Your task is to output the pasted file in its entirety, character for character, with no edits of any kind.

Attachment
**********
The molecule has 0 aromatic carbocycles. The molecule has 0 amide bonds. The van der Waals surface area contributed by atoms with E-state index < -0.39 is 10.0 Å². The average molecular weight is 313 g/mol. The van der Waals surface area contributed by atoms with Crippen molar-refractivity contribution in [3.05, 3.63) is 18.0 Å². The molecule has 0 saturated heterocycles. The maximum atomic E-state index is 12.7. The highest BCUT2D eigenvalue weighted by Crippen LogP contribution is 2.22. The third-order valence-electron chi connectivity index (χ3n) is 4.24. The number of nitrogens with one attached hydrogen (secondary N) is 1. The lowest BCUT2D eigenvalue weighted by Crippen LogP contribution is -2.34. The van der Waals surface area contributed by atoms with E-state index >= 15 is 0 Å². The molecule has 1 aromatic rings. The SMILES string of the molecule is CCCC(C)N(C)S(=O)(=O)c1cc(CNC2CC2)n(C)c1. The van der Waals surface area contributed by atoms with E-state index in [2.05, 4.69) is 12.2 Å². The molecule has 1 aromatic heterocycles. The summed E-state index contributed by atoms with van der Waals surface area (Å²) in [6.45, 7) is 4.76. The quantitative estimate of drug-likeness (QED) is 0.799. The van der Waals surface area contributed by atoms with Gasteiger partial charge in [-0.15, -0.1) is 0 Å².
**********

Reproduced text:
The molecule has 0 aromatic carbocycles. The molecule has 0 amide bonds. The van der Waals surface area contributed by atoms with E-state index < -0.39 is 10.0 Å². The average molecular weight is 313 g/mol. The van der Waals surface area contributed by atoms with Crippen molar-refractivity contribution in [3.05, 3.63) is 18.0 Å². The molecule has 0 saturated heterocycles. The maximum atomic E-state index is 12.7. The highest BCUT2D eigenvalue weighted by Crippen LogP contribution is 2.22. The third-order valence-electron chi connectivity index (χ3n) is 4.24. The number of nitrogens with one attached hydrogen (secondary N) is 1. The lowest BCUT2D eigenvalue weighted by Crippen LogP contribution is -2.34. The van der Waals surface area contributed by atoms with E-state index >= 15 is 0 Å². The molecule has 1 aromatic rings. The SMILES string of the molecule is CCCC(C)N(C)S(=O)(=O)c1cc(CNC2CC2)n(C)c1. The van der Waals surface area contributed by atoms with E-state index in [2.05, 4.69) is 12.2 Å². The molecule has 1 aromatic heterocycles. The summed E-state index contributed by atoms with van der Waals surface area (Å²) in [6.45, 7) is 4.76. The quantitative estimate of drug-likeness (QED) is 0.799. The van der Waals surface area contributed by atoms with Gasteiger partial charge in [-0.15, -0.1) is 0 Å².